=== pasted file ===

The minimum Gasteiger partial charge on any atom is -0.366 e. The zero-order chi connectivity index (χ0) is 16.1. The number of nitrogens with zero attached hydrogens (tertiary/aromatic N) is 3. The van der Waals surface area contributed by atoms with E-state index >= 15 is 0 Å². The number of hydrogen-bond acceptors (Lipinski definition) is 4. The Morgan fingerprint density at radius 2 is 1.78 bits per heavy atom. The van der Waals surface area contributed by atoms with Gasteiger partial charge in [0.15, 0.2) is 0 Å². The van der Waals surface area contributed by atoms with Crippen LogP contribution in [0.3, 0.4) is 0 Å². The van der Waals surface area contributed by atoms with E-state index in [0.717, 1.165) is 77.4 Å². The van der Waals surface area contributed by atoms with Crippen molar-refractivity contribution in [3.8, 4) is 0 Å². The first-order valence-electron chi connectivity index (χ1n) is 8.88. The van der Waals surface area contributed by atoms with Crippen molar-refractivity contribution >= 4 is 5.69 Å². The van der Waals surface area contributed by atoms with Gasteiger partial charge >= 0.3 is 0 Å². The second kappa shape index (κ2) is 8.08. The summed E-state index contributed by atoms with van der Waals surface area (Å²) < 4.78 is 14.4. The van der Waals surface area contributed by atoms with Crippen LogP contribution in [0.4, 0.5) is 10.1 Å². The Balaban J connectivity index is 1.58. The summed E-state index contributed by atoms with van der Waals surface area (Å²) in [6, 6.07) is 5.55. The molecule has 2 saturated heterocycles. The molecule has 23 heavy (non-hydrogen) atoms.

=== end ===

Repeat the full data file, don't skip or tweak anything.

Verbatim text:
The minimum Gasteiger partial charge on any atom is -0.366 e. The zero-order chi connectivity index (χ0) is 16.1. The number of nitrogens with zero attached hydrogens (tertiary/aromatic N) is 3. The van der Waals surface area contributed by atoms with E-state index >= 15 is 0 Å². The number of hydrogen-bond acceptors (Lipinski definition) is 4. The Morgan fingerprint density at radius 2 is 1.78 bits per heavy atom. The van der Waals surface area contributed by atoms with Gasteiger partial charge in [0.15, 0.2) is 0 Å². The van der Waals surface area contributed by atoms with Crippen LogP contribution in [0.3, 0.4) is 0 Å². The van der Waals surface area contributed by atoms with E-state index in [0.717, 1.165) is 77.4 Å². The van der Waals surface area contributed by atoms with Crippen molar-refractivity contribution in [3.8, 4) is 0 Å². The first-order valence-electron chi connectivity index (χ1n) is 8.88. The van der Waals surface area contributed by atoms with Crippen molar-refractivity contribution >= 4 is 5.69 Å². The van der Waals surface area contributed by atoms with Gasteiger partial charge >= 0.3 is 0 Å². The second kappa shape index (κ2) is 8.08. The summed E-state index contributed by atoms with van der Waals surface area (Å²) < 4.78 is 14.4. The van der Waals surface area contributed by atoms with Crippen LogP contribution in [0.4, 0.5) is 10.1 Å². The Balaban J connectivity index is 1.58. The summed E-state index contributed by atoms with van der Waals surface area (Å²) in [6, 6.07) is 5.55. The molecule has 2 saturated heterocycles. The molecule has 23 heavy (non-hydrogen) atoms.